The frontotemporal syndrome of ALS is associated with poor survival

Rosanne Govaarts*, Emma Beeldman, Mike J. Kampelmacher, Marie-Jose van Tol, Leonard H. van den Berg, Anneke J. van der Kooi, Peter J. Wijkstra, Marianne Zijnen-Suyker, Nicolle A. M. Cobben, Ben A. Schmand, Rob J. de Haan, Marianne de Visser, Joost Raaphorst

*Corresponding author for this work

Research output: Contribution to journalArticleAcademicpeer-review

28 Citations (Web of Science)

Abstract

Thirty percent of ALS patients have a frontotemporal syndrome (FS), defined as behavioral changes or cognitive impairment. Despite previous studies, there are no firm conclusions on the effect of the FS on survival and the use of non-invasive ventilation (NIV) in ALS. We examined the effect of the FS on survival and the start and duration of NIV in ALS. Behavioral changes were defined as > 22 points on the ALS-Frontotemporal-Dementia-Questionnaire or aeyen3 points on aeyen2 items of the Neuropsychiatric Inventory. Cognitive impairment was defined as below the fifth percentile on aeyen2 tests of executive function, memory or language. Classic ALS was defined as ALS without the frontotemporal syndrome. We performed survival analyses from symptom onset and time from NIV initiation, respectively, to death. The impact of the explanatory variables on survival and NIV initiation were examined using Cox proportional hazards models. We included 110 ALS patients (76 men) with a mean age of 62 years. Median survival time was 4.3 years (95 % CI 3.53-5.13). Forty-seven patients (43 %) had an FS. Factors associated with shorter survival were FS, bulbar onset, older age at onset, short time to diagnosis and a C9orf72 repeat expansion. The adjusted hazard ratio (HR) for the FS was 2.29 (95 % CI 1.44-3.65, p <0.001) in a multivariate model. Patients with an FS had a shorter survival after NIV initiation (adjusted HR 2.70, 95 % CI 1.04-4.67, p = 0.04). In conclusion, there is an association between the frontotemporal syndrome and poor survival in ALS, which remains present after initiation of NIV.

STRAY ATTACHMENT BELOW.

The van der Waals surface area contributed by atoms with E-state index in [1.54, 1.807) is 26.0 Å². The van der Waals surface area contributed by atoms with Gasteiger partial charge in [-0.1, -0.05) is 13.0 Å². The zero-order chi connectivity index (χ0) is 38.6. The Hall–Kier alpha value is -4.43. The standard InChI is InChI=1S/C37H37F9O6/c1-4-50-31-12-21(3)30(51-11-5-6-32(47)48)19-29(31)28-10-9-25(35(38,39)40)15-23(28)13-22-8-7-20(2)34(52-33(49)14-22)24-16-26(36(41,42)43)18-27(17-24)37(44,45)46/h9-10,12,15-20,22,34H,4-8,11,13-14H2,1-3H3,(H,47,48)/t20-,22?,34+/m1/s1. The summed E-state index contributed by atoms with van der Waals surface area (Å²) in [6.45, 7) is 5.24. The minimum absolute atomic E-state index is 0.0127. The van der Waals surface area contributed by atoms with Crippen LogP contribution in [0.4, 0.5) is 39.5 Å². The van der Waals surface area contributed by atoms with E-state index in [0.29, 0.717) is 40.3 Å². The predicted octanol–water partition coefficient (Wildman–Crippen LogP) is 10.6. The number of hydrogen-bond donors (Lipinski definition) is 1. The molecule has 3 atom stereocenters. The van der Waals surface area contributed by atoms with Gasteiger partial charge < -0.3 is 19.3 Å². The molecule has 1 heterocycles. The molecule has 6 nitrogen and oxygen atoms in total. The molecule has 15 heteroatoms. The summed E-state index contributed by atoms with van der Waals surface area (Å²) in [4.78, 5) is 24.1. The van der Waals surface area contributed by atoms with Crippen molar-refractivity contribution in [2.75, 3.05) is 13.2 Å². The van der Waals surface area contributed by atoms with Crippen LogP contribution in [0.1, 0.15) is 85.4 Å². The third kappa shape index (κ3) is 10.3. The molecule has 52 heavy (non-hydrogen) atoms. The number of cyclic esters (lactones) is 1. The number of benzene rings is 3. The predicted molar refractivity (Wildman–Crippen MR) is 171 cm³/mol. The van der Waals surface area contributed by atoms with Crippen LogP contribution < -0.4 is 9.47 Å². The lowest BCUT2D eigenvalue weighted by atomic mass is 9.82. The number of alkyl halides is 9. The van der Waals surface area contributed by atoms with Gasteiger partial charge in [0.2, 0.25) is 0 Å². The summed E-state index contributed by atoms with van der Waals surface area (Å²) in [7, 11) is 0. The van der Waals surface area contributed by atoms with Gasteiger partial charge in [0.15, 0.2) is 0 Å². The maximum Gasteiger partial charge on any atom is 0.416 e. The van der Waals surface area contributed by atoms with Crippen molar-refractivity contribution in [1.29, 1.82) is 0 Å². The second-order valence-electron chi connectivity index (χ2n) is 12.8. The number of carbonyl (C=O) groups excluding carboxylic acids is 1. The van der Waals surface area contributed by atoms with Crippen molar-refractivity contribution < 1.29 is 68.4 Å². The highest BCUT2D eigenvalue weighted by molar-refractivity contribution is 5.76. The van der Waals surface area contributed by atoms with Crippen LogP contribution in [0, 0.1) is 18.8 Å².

Original languageEnglish
Pages (from-to)2476-2483
Number of pages8
JournalJournal of Neurology
Volume263
Issue number12
DOIs
Publication statusPublished - Dec 2016

Keywords

  • Amyotrophic lateral sclerosis
  • Frontotemporal syndrome
  • Cognitive impairment
  • Behavioral changes
  • Survival
  • Non-invasive ventilation

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